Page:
Once she had finally paid off her solar water pump last June, thanks to the grant received through ENERGIA’s Covid19 Solidarity Fund, and with enough capital for seedlings, feritiliser and labour Aïssata Ba took some time at the end of the summer to prepare her land for a new agricultural cycle.
She had already bought and nursed the cabbage seedlings and contracted a farm worker to help tend the crop over a three-month period when a close relative of the worker died. The next day he left for Ziguinchor, 500km away from Lompoul, and never returned.
Aïssata suddenly found herself alone without anyone to help in the field. Unable to cope with all the labour involved in tendering a large cabbage crop at the same time as selling fish at the local market, she had to make a quick decision: to sell the seedlings to other farmers and abandon this cropping season. While she managed to recover her initial outlay in full, by forgoing the expected profit from future sales (estimated to be in the range of 374,400 Francs or €573), she knew she would soon find herself short on cash.
After consulting with her Energy 4 Impact’s agricultural advisor, Mbaye Dièye, she decided to grow turnips, as they mature faster than cabbages and sell for a good price at this time of the year. So, she went ahead and sowed just 10 plants. With fewer plants to water and a smaller plot to unweed, Aïssata managed to complete her campaign on her own. The following month, she harvested 200 kg of turnips, which she sold for 96,000 Francs (€147), making a 71,000 Francs (€108) profit.
Despite turning a modest profit from her turnip crop Aïssata found herself worn out by the stressful experience. She would like to find a permanent solution to the unpredictable availability of seasonal labourers.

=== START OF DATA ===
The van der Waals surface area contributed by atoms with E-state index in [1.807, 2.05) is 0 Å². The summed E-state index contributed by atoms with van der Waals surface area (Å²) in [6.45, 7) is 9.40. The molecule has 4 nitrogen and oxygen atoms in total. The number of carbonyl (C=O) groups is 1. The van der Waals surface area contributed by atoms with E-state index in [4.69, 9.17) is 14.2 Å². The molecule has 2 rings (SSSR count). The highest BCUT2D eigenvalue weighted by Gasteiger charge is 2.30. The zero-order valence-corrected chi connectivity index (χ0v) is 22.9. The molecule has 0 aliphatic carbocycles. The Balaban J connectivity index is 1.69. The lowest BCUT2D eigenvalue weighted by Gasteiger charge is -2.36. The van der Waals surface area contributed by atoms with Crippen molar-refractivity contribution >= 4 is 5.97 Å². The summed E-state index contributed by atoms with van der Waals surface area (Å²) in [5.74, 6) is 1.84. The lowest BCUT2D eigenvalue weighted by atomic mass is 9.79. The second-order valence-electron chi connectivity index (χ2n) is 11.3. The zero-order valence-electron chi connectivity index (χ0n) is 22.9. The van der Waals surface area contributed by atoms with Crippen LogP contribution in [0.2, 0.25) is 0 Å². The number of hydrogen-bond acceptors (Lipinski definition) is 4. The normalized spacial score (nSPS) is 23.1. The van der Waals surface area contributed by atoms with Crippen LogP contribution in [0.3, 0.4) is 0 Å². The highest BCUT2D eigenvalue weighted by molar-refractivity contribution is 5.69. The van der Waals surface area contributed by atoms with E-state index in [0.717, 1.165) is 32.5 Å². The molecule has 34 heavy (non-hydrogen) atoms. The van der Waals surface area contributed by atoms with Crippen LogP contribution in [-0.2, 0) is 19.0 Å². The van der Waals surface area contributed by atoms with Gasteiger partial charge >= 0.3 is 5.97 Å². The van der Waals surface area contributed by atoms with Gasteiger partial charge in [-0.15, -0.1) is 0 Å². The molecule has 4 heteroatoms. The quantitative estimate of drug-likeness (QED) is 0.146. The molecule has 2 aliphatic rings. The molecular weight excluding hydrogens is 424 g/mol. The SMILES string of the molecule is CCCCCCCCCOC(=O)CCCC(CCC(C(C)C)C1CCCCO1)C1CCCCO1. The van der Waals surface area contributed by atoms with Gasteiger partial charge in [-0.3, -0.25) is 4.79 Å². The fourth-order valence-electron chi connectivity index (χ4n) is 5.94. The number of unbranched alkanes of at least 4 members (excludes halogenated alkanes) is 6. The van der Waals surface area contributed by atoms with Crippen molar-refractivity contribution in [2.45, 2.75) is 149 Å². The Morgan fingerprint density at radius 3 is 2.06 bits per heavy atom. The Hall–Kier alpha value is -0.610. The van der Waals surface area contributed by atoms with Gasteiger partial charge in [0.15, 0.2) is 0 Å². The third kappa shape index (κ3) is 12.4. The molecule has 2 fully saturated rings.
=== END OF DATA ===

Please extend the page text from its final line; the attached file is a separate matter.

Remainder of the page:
Agreeing to share profits with the workers is no longer a viable model during such a time of economic uncertainty and declining income. I feel I have no control over my workers, who can leave without notice or committing to return.
Aïssata has been exploring alternative solutions to further mechanise land irrigation and minimise her reliance on seasonal workers. She has therefore approached Energy 4 Impact to see how she could go about acquiring and automated drip irrigation systems to cover her perimeter.
Whilst searching for a potential solution that matches her needs and budget, she has enlisted the services of her son, who has recently returned home, to help prepare the land for a new onion cycle. This involves spreading manure across the whole field and tilling the soil before planting.
Aïssata retains a positive outlook in the face of the recent challenges. Knowing that she can still count on some of the working capital established by the ENERGIA COVID-19 solidarity fund to prepare the current onion campaign, gives her some peace of mind.
This story has been developed by our partner Energy 4 Impact as part of our Women’s Economic Empowerment Program.
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